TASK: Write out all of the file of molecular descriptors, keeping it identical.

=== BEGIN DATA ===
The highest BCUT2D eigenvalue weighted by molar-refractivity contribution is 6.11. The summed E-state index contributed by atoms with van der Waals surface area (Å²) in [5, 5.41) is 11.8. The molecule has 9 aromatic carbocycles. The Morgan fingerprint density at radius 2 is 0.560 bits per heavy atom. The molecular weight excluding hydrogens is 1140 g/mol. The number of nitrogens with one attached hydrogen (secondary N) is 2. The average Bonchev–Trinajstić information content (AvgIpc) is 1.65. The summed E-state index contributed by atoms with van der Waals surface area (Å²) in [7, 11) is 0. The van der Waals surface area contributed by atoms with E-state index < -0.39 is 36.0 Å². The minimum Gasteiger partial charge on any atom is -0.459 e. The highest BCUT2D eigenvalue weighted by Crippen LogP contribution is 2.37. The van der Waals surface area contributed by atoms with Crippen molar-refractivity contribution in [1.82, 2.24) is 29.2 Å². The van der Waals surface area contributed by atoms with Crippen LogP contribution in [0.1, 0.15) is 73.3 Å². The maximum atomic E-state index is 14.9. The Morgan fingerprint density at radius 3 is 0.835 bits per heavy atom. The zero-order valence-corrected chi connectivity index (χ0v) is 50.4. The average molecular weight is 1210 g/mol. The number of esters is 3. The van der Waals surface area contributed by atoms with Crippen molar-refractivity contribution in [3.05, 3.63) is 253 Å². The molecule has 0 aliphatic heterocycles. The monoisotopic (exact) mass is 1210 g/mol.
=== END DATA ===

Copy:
The highest BCUT2D eigenvalue weighted by molar-refractivity contribution is 6.11. The summed E-state index contributed by atoms with van der Waals surface area (Å²) in [5, 5.41) is 11.8. The molecule has 9 aromatic carbocycles. The Morgan fingerprint density at radius 2 is 0.560 bits per heavy atom. The molecular weight excluding hydrogens is 1140 g/mol. The number of nitrogens with one attached hydrogen (secondary N) is 2. The average Bonchev–Trinajstić information content (AvgIpc) is 1.65. The summed E-state index contributed by atoms with van der Waals surface area (Å²) in [7, 11) is 0. The van der Waals surface area contributed by atoms with E-state index < -0.39 is 36.0 Å². The minimum Gasteiger partial charge on any atom is -0.459 e. The highest BCUT2D eigenvalue weighted by Crippen LogP contribution is 2.37. The van der Waals surface area contributed by atoms with Crippen molar-refractivity contribution in [1.82, 2.24) is 29.2 Å². The van der Waals surface area contributed by atoms with Crippen LogP contribution in [0.1, 0.15) is 73.3 Å². The maximum atomic E-state index is 14.9. The Morgan fingerprint density at radius 3 is 0.835 bits per heavy atom. The zero-order valence-corrected chi connectivity index (χ0v) is 50.4. The average molecular weight is 1210 g/mol. The number of esters is 3. The van der Waals surface area contributed by atoms with Crippen molar-refractivity contribution in [3.05, 3.63) is 253 Å². The molecule has 0 aliphatic heterocycles. The monoisotopic (exact) mass is 1210 g/mol.